President Mugabe has tried to plead ‘African brotherly solidarity’ with people like the President of Equatorial Guinea, one of the least nice guys on the continent and who is in Harare this week, and Libya’s Gadhaffi but apparently everybody wants the money up front.
President Mugabe says the “country is under siege” and suffering from “illegal sanctions” because the “imperialists” refuse to accept the results of “democratic elections” in the country. “Zimbabwe will never be colonized again!” I hear him say everyday on TV news.
But, how do the cars still get around? People go to Botswana or South Africa with giant drums in their trailers and pickups and bring back the gas which they sell on the street for 200 000 Zim dollars a liter, a little less than a dollar. This is illegal but the police are in just as tough a situation as everybody else and a few dollars will get you through. The same goes for spare parts and groceries.
You merely park your car and call over one of the ‘Gadhaffis’ and tell him how much you want to buy. He disappears a few minutes then comes back with bottles of gas which you smell, touch and even taste to make sure it has not been cut with water.
If anything comes into the Zimbabwe market at the fixed price, the first in line buys everything and takes it to Botswana and South Africa where they sell it at an enormous profit. The price fixing system therefore has the bankrupt Zimbabweans subsidizing neighboring countries. The government has declared a ‘blitz’ against the “professional queuers”, those who line up to “hoard and create artificial shortages”.
C. told me he was lining up at 5 a.m. to buy sugar, then at 7 to buy milk. He went to work and spent his lunch time in line to buy bread but they ran out before he got to the register so he went back after work. “It is now 6 p.m. and I still have no bread for tonight.”
Many of Bulawayo’s factories have fallen silent as has the local power station even though Zimbabwe has coal. In the low-density neighborhoods there is electricity most of the time but in the high-density neighborhoods (slums), they are lucky if they get a couple of hours between two and five in the morning. The houses in the high-density areas all have their power boxes and electric poles and lines but there is no juice. When the sun goes down at 6:30, if they can’t afford a candle, it is the end of the day, every day.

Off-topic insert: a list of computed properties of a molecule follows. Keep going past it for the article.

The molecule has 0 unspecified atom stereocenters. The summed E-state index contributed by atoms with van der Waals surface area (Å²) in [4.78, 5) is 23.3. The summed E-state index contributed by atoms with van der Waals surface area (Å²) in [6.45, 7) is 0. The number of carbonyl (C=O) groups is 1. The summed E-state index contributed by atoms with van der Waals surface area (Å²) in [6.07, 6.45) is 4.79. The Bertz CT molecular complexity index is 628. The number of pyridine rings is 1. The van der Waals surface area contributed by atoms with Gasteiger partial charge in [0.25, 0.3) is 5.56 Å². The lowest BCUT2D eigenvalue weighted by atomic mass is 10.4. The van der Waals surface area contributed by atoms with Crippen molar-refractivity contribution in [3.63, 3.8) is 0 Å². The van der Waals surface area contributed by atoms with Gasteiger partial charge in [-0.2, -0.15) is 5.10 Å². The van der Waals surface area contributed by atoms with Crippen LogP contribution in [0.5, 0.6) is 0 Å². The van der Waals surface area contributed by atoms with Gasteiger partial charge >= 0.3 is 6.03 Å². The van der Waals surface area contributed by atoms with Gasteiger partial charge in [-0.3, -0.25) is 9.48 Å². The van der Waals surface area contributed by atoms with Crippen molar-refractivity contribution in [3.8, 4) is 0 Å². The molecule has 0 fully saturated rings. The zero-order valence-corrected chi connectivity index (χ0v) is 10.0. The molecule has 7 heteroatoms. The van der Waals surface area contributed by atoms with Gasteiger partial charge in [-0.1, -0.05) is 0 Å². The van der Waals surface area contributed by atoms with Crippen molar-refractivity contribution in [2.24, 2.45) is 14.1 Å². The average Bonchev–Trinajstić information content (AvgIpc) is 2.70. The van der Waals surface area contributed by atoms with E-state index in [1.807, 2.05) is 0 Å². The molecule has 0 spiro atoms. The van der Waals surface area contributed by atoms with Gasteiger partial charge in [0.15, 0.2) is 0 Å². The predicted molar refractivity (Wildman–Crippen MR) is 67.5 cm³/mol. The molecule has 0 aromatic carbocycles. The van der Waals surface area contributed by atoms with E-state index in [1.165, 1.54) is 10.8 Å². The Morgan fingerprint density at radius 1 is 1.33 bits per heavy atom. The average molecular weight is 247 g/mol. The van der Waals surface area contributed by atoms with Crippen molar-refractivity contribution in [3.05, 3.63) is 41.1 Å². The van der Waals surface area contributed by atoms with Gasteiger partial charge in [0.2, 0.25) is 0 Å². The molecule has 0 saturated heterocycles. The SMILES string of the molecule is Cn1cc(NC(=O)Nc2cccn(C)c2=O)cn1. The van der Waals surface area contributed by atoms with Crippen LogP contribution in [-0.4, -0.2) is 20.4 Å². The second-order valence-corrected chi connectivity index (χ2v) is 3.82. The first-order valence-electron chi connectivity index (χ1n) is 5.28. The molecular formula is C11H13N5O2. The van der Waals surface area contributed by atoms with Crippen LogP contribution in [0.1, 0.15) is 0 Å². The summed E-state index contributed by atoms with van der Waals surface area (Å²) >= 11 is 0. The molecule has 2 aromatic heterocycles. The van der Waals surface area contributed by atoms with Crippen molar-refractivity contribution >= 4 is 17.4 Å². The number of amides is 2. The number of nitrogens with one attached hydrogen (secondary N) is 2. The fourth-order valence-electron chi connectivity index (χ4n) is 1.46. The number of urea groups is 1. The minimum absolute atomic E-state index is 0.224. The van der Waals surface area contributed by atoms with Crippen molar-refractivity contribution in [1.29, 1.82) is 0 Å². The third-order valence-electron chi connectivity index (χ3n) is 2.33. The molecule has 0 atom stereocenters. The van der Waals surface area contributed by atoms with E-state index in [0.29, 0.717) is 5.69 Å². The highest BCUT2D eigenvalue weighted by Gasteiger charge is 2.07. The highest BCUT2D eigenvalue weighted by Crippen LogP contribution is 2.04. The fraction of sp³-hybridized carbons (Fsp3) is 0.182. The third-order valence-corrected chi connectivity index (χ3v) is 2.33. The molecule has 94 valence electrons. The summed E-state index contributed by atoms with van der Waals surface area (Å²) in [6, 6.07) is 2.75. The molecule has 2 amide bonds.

Those who have jobs cannot afford the private transport that still is running so they walk, in long dark lines from the industrial zone to their homes miles away. But their heads are not bent in fatalistic gloom and doom of a broken people. They are calm.
When they are alone and nobody can hear them talk, they laugh very loudly about their plight. G. says “Mugabe tells us only crazy people are against him. Well 75% of us are crazy.” This sends he and R. into another round of riotous laughter. They need to laugh until things get better.
To make matters worse, there is a water shortage. Homes in the high-density no longer have running water. Women can wait hours at the boreholes equipped with hand pumps to fill the plastic buckets and carry the heavy load hundreds of meters back to their homes. Even the boreholes go dry for hours at a time. The local paper has spoken of massive cases of diarrhea as people are forced to use dirty water to wash and cook. They are unable to flush their toilets and forced to relieve themselves in the bushes next to their houses or next to someone else’s house.
The most common cause of death for those under 50 is “heart failure”. This is how they refuse to recognize Aids, an illness which will stigmatize a family in the public’s view.“The Aids problem has improved,” says X. “Before it was 25% but now it is only 23%.” More laughter. If Zimbabweans continue to die, the rate will go down some more. The country has neither the drugs nor the money to buy them.
Ninety-five percent of the Zimbabweans have been to school and know how to read and write.
X. jokes about the bread lines saying “it is our way of socializing and getting to talk in groups.” Mugabe had a law passed which bans groups of more than three people without police permission. Opposition leaders and militants have been beaten and jailed, the press is stifled and journalists threatened, beaten and jailed while the official press rants about the “traitors sold out to Western Imperialists” and actually moves people to aggress opposition leaders. The only TV and radio allowed is the government owned and controlled ZBC. The TV news spends the first fifteen minutes telling you all about Comrade Mugabe’s day and what he had to say. Private papers are seized and banned if they print something the government finds insulting whether it is true or not. Licenses are revoked.
Of course, those in the circles of government are not suffering so badly. They drive brand new Mercedes cars and eat well and never stand in line. President Mugabe is a man with a sense of humor. He says, “if you don’t believe there is petrol in the country, just go out and lie in the road.” He says there are no shortages except the artificial shortages created by the agents of Western imperialism. Mugabe promises better days for Zimbabwe which has been sinking in a whirlpool of disaster for seven years. Most people I talked to, think things will improve when Mugabe goes.
In the words of a man who says his name is Snowman (don’t ask me; he’s one of the blackest men I’ve seen here), “things will soon get better.” He is always laughing.